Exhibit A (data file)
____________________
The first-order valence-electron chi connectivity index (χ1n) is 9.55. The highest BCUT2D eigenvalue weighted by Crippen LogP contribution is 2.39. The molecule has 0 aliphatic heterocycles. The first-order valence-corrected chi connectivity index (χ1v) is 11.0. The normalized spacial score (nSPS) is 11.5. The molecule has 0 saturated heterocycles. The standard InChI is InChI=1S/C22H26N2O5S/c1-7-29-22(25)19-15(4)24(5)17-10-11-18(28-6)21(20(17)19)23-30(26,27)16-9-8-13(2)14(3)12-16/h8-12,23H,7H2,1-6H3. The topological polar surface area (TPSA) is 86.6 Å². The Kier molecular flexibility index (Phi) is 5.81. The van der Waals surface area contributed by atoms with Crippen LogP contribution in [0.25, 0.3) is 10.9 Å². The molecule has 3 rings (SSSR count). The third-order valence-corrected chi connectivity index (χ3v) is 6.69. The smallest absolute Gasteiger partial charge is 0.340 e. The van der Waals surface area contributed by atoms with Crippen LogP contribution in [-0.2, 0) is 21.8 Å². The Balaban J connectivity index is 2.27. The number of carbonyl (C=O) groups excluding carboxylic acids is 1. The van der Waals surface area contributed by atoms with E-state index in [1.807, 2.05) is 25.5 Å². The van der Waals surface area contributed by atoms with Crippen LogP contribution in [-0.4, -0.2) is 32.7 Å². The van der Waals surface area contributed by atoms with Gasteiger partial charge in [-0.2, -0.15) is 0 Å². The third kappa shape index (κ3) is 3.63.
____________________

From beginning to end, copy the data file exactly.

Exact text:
The first-order valence-electron chi connectivity index (χ1n) is 9.55. The highest BCUT2D eigenvalue weighted by Crippen LogP contribution is 2.39. The molecule has 0 aliphatic heterocycles. The first-order valence-corrected chi connectivity index (χ1v) is 11.0. The normalized spacial score (nSPS) is 11.5. The molecule has 0 saturated heterocycles. The standard InChI is InChI=1S/C22H26N2O5S/c1-7-29-22(25)19-15(4)24(5)17-10-11-18(28-6)21(20(17)19)23-30(26,27)16-9-8-13(2)14(3)12-16/h8-12,23H,7H2,1-6H3. The topological polar surface area (TPSA) is 86.6 Å². The Kier molecular flexibility index (Phi) is 5.81. The van der Waals surface area contributed by atoms with Crippen LogP contribution in [0.25, 0.3) is 10.9 Å². The molecule has 3 rings (SSSR count). The third-order valence-corrected chi connectivity index (χ3v) is 6.69. The smallest absolute Gasteiger partial charge is 0.340 e. The van der Waals surface area contributed by atoms with Crippen LogP contribution in [-0.2, 0) is 21.8 Å². The Balaban J connectivity index is 2.27. The number of carbonyl (C=O) groups excluding carboxylic acids is 1. The van der Waals surface area contributed by atoms with E-state index in [1.807, 2.05) is 25.5 Å². The van der Waals surface area contributed by atoms with Crippen LogP contribution in [-0.4, -0.2) is 32.7 Å². The van der Waals surface area contributed by atoms with Gasteiger partial charge in [-0.2, -0.15) is 0 Å². The third kappa shape index (κ3) is 3.63.